EPAC presents ‘Peter and the Starcatcher’

By on March 21, 2018

Off to Neverland!

One of my high school English teachers pulled me aside after class one day and gave me some sage advice. Mrs. Ingram said, “You know, Michael, there is a difference between being childish and childlike.”

The message resonated through my laissez-faire soul. As a budding writer, I found the syntax of the statement simple yet astounding. I immediately understood the veiled admonishment and took it to heart. I would forever strive to be childlike over childish. Over the years, remembering this bit of wisdom has helped me embrace and refine my own merriment while considering how my actions may affect others.

Before that moment, I was a kid growing up on the Toys”R”Us jingle (R.I.P.). “I don’t want to grow up. I’m a Toys”R”Us kid …”

I wasn’t too far away from longing for an eternal childhood like Peter Pan, the boy who indeed never grows up, the subject of Disney movies and peanut butter, the icon created by a Scottish novelist and playwright at the turn of the 20th century. Peter Pan first appeared as a minor character in the works of J. M. Barrie who eventually turned the leader of the Lost Boys into his own feature show, which premiered on the London stage in 1904.

Pan is also the subject of “Peter and the Starcatcher,” a play by Rick Elice, which made its EPAC debut Thursday, March 15. A prequel to the Pan we popularly know, the show is based on a novel by humor columnist Dave Barry and action novelist Ridley Pearson. This is how the show manages to be uniquely entertaining while straddling the line of adventure and farce. But, I’ve managed to put the fairydust before the Tinkerbell.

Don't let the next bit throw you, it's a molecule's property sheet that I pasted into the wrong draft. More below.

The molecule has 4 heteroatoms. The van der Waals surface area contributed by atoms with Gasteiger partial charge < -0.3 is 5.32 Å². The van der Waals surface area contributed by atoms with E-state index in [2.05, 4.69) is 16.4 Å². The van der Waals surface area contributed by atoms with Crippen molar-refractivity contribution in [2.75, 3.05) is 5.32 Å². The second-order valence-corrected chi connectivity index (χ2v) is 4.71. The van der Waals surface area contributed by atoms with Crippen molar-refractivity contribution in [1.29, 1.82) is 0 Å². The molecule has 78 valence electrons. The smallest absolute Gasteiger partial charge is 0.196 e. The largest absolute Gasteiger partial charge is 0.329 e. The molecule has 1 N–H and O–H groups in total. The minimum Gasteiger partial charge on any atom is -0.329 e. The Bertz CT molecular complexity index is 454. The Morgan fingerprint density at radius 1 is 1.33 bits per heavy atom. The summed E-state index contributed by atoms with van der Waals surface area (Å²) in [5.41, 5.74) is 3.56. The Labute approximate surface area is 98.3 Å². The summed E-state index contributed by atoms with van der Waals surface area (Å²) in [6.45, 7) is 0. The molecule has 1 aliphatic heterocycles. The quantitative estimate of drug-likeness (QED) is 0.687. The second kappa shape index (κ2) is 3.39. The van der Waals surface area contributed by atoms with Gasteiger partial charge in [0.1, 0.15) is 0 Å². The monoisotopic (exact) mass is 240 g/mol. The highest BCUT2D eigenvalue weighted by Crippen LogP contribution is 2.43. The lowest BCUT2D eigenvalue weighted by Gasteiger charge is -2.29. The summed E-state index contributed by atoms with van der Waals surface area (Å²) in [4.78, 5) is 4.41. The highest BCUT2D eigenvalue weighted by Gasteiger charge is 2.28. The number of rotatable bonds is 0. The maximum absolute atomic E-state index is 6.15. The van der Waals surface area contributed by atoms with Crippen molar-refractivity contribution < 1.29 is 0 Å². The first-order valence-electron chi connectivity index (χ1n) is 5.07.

“Peter and the Starcatcher” opens with an introduction to a cacophony of actors (and one actress) who explain what theatregoers can expect in this tale, which winds the origin story of Peter Pan (a.k.a. “Boy” played by Michael Roman); Captain Hook, who we meet as the wily, young pirate Stache (Jordon Ross Weinhold); his sidekick, Smee (Rogan Motter); and the Lost Boys of Neverland.

The seafaring tale evokes imagination as we set sail onboard both the speedy Wasp, the fastest ship to float, and the Neverland, a sluggish cargo vessel. Both are carrying an identical trunk. One contains a supply of magical starstuff under the care of Lord Leonard Aster (Darren Wagner), his preteen daughter, Molly (Gabrielle Sheller), and her nanny, Mrs. Bumbrake (Kevin Lambert). The other trunk is full of sand and at the outset is switched by the scheming captain, Bill Slank (Jeff Fisher) for the precious cargo in the similar trunk; Slank stows his booty away upon the Neverland, along with three slave boys, Prentiss (Preston Cuer), Ted (Dallas Modderman), and Boy (the yet to be named Peter Pan).

The cast of “Peter and the Starcatcher” poses for a group photo at the Ephrata Performing Arts Center on Monday, March 12. (LNP file photo)